When the rod cell is exposed to light however, rhodopsin breaks down into retinal and opsin. Opsin binds to the rod cell membrane and this closes sodium ion channels. Since sodium ions are actively transported out, they build up on the outside of the rod cell, so the inside is more negative (hyperpolarised). This stops the release of inhibitory neurotransmitters, meaning the bipolar neurone can now be depolarised so action potentials can be generated and information can be transmitted to the brain along the optic nerve.

    Basically, depolarisation is what causes an action potential. In rod cell, when it is slightly depolarised, action potentials occur which allow the release of inhibitory neurotransmitters. However, when it's hyperpolarised, no neurotransmitters are released because no action potentials are generated in the rod cell (I think).

    It's a lot to get your head around, but honestly it's easy once you get it. Do you have a SNAB book?
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    (Original post by markioe)
    I got to know, i asked and they told me, obviously this was the pre-standardisation mark (like without grade boundaries)
    did your teacher mark yours and send it off for moderation, because my teacher sent them straight off to the examiner to be marked.
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    how much revision has everyone done on this paper so far? i started this afternoon... although i was last min in jan n got 75% still :/ im kinda gettin worried though, is anyone in same position as me?
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    (Original post by skotch)
    If you work through the questions I posted up and the other resources on here, you should be alright for the article.
    Thank yuuu =]
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    (Original post by Presidential)
    did your teacher mark yours and send it off for moderation, because my teacher sent them straight off to the examiner to be marked.
    yeah they marked them and sent 3 of them off or so for moderation. I think they marked us bloooody hard though, so hoping to be bought up a) by moderation
    b) by gradeboundaries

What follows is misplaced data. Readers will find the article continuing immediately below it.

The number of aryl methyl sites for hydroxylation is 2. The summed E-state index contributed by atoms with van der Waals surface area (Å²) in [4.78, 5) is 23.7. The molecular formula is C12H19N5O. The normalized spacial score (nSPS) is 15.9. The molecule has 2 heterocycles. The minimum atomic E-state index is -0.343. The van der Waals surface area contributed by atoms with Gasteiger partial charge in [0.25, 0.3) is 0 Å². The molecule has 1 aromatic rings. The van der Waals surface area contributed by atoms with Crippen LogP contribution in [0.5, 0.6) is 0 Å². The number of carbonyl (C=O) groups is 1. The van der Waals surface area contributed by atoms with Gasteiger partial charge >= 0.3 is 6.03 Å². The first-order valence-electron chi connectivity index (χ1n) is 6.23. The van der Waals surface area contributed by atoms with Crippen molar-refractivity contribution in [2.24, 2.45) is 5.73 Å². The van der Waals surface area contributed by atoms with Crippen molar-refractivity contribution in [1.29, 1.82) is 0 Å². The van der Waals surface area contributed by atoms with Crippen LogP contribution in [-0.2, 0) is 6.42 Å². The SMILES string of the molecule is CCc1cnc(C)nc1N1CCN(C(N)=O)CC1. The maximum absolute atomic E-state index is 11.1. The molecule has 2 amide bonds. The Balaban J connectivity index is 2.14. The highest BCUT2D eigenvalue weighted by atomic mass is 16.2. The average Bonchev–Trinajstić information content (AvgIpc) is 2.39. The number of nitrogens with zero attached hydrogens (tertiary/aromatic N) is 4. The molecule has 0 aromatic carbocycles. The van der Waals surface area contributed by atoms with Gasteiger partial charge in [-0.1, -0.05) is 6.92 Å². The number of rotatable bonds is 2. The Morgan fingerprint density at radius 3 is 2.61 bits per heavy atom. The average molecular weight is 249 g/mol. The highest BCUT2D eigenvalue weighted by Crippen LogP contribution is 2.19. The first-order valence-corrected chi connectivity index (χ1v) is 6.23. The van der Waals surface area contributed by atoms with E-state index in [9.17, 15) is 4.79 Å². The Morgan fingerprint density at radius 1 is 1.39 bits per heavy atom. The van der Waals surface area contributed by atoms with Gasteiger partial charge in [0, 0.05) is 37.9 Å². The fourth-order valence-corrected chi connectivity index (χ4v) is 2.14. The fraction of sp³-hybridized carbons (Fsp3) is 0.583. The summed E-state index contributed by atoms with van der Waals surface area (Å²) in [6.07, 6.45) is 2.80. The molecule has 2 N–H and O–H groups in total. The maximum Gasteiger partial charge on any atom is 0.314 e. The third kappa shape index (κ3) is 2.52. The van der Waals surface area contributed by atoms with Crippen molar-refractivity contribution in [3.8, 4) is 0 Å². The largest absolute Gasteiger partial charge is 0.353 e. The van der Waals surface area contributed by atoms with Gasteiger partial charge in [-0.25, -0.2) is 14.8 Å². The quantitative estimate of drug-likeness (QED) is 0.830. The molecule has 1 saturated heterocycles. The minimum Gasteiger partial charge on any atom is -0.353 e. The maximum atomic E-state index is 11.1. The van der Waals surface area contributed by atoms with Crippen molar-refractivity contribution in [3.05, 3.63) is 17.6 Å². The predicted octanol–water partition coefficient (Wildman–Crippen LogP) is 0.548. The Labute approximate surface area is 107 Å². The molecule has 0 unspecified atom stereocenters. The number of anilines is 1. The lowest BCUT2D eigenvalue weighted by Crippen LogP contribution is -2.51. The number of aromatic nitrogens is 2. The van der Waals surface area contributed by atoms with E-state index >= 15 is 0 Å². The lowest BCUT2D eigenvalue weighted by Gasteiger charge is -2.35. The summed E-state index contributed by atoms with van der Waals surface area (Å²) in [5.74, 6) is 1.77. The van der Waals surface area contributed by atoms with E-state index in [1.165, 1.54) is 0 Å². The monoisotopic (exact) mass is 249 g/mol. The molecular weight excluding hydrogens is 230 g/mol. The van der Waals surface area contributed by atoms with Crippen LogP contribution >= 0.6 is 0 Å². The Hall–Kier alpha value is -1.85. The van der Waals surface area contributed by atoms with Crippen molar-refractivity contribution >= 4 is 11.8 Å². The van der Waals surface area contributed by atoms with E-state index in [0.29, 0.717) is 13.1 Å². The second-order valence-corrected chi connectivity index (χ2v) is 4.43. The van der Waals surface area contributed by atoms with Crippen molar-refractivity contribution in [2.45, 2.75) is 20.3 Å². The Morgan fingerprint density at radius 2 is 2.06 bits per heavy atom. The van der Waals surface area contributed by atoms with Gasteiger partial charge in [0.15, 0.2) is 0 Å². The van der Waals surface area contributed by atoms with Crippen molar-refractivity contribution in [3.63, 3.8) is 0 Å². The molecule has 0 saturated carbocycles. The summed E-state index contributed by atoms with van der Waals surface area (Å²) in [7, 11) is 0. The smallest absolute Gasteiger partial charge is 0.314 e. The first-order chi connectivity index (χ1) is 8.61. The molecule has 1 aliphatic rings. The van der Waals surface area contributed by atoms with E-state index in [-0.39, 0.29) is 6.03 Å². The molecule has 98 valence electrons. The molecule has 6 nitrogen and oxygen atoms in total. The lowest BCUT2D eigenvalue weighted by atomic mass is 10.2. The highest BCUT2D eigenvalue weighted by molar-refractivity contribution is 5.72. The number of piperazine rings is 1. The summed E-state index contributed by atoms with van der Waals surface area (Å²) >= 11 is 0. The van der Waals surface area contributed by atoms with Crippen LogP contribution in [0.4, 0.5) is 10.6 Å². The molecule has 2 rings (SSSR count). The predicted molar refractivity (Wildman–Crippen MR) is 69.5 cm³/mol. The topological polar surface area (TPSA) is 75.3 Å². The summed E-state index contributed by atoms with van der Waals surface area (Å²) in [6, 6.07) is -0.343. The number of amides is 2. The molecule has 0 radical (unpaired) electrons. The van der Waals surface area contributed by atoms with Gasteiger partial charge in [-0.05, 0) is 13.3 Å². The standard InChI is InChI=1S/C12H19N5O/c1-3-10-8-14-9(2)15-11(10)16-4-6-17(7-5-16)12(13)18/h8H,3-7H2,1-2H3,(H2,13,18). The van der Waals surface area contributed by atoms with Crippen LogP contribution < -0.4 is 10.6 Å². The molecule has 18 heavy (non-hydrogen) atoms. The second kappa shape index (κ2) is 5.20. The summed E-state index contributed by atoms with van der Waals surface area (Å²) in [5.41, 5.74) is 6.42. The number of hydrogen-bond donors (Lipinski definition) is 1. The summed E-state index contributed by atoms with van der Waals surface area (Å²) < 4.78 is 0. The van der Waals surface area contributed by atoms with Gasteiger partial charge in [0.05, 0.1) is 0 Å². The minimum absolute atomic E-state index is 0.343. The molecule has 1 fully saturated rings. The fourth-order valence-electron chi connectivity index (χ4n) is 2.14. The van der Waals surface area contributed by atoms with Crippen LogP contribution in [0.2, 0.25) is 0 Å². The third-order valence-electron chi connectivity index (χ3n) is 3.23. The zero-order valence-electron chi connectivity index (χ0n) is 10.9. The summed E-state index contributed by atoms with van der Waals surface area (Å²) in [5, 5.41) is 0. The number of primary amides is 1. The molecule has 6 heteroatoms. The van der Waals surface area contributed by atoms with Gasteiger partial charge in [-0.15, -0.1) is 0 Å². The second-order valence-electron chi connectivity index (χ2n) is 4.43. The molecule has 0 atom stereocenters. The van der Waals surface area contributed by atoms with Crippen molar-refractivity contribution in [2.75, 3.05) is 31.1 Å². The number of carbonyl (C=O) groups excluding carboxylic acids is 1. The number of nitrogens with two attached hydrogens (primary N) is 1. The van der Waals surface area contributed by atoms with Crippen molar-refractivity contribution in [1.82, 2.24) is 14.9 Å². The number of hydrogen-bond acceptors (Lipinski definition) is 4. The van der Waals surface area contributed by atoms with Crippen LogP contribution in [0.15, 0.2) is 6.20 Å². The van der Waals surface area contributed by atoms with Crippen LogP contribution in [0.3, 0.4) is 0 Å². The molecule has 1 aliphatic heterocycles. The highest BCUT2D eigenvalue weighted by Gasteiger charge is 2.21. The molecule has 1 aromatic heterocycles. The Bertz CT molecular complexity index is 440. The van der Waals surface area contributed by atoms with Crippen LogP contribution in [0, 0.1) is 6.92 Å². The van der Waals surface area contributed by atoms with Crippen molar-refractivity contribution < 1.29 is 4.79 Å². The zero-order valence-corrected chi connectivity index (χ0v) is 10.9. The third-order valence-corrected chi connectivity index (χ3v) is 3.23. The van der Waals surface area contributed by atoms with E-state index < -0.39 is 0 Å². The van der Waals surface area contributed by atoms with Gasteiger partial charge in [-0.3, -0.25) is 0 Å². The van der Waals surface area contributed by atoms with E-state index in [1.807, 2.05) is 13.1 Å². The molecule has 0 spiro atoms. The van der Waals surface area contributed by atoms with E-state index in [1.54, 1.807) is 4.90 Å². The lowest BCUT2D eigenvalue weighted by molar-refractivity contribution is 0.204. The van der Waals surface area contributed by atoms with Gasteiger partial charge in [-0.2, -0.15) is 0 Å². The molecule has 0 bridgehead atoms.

What did you lot think of the BIO unit 4?
    and what % did u get last year overall
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    AHA! Inhibitory Rod cells!

    Thank you so much X-KiwiTheIncapable- X and jimber!
    =]
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    (Original post by skirt)
    how much revision has everyone done on this paper so far? i started this afternoon... although i was last min in jan n got 75% still :/ im kinda gettin worried though, is anyone in same position as me?
    June is the first time this exam is being offered though.... :confused:
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    Guys, I;ll upload the 3rd set of questions for the pre-release tomorrow as my computer keeps switching itself off and I cba with it now.
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    UGH.. I'm learning so many new things so late due to crap teacher that I'm afraid I'm either not going to remember anything or the things that I learn in detail will not even come up in exam!

    I miss good ol' AS biology.. times were simpler..

    I got 89% overall for my Biology AS.. got above 90% for unit 1 I think..

    Got C for January unit 4 and retook and hoping for above 80% which I think should be attainable due to it going pretty..
    Apparently I got a B for unit 6 but that could change depending on the markers..

    Need that wonderful A...
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    was there a specimen paper for this exam?
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    (Original post by skotch)
    June is the first time this exam is being offered though.... :confused:
    lol sorry i meant the one i did in jan was very last min revision, topic 4 was it? forensics and plant stuff lol
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    I hate that I have to study Unit 5 AND deal with that annoying article. In addition, Physics and Chemistry are in between it all. Jeez.
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    hey guys wht book do you use which covers everything the best?? i have the large green edexcel textbook and the green cgp revision guide specific to edexcel...would you say revising the spec from those 2 books is sufficient???
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    CGP!!!

    I am getting a panic attack now... will I finish in time?!

    I might have to delay Physics and Chem revision cause of this. AAAAAAAAAAAAA
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    The green student book says,
    Deoxyhaemoglobin absorbs the radiowave signal and later re-emits it, while oxyhaemoglobin does not. When an area of the brain is active, the blood flow to that area increases and more oxyhaemoglobin is delivered to supply the active cells with the oxygen they need from aerobic respiration. Less of the signal is absorbed as a result.
    But, isn't amount of deoxyhaemoglobin increases when oxyhaemoglobin is more...and so shouldn't more of the signal be absorbed when the brain is active?
    I havent got my answer and think it felt too back in the thread..and so posted it again!.......someone please help!